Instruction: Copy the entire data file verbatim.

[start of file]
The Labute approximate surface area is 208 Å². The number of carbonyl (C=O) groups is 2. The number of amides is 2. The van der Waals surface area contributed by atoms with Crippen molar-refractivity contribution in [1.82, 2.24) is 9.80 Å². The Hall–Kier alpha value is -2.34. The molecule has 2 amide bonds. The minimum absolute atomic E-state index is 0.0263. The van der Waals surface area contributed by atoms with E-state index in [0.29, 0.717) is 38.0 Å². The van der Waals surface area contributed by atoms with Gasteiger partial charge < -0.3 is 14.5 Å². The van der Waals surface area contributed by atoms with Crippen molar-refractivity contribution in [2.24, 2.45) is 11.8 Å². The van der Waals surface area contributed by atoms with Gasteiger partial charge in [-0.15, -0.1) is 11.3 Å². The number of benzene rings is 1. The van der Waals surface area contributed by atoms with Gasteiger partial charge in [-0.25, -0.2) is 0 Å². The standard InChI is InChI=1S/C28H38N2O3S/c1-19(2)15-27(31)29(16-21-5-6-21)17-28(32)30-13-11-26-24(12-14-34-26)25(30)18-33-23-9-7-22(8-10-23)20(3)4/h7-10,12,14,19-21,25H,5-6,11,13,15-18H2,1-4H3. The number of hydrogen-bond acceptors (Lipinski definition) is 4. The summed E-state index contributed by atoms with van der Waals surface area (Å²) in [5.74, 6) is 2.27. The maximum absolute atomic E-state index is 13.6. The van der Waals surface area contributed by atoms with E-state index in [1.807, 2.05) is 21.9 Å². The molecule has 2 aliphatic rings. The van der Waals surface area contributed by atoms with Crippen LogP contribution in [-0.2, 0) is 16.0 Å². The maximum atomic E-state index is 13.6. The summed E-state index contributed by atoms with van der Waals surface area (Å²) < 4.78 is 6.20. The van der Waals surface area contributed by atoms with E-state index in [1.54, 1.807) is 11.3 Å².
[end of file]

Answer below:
The Labute approximate surface area is 208 Å². The number of carbonyl (C=O) groups is 2. The number of amides is 2. The van der Waals surface area contributed by atoms with Crippen molar-refractivity contribution in [1.82, 2.24) is 9.80 Å². The Hall–Kier alpha value is -2.34. The molecule has 2 amide bonds. The minimum absolute atomic E-state index is 0.0263. The van der Waals surface area contributed by atoms with E-state index in [0.29, 0.717) is 38.0 Å². The van der Waals surface area contributed by atoms with Gasteiger partial charge < -0.3 is 14.5 Å². The van der Waals surface area contributed by atoms with Crippen molar-refractivity contribution in [2.24, 2.45) is 11.8 Å². The van der Waals surface area contributed by atoms with Gasteiger partial charge in [-0.15, -0.1) is 11.3 Å². The number of benzene rings is 1. The van der Waals surface area contributed by atoms with Gasteiger partial charge in [-0.25, -0.2) is 0 Å². The standard InChI is InChI=1S/C28H38N2O3S/c1-19(2)15-27(31)29(16-21-5-6-21)17-28(32)30-13-11-26-24(12-14-34-26)25(30)18-33-23-9-7-22(8-10-23)20(3)4/h7-10,12,14,19-21,25H,5-6,11,13,15-18H2,1-4H3. The number of hydrogen-bond acceptors (Lipinski definition) is 4. The summed E-state index contributed by atoms with van der Waals surface area (Å²) in [5.74, 6) is 2.27. The maximum absolute atomic E-state index is 13.6. The van der Waals surface area contributed by atoms with E-state index in [1.807, 2.05) is 21.9 Å². The molecule has 2 aliphatic rings. The van der Waals surface area contributed by atoms with Crippen LogP contribution in [-0.2, 0) is 16.0 Å². The maximum atomic E-state index is 13.6. The summed E-state index contributed by atoms with van der Waals surface area (Å²) < 4.78 is 6.20. The van der Waals surface area contributed by atoms with E-state index in [1.54, 1.807) is 11.3 Å².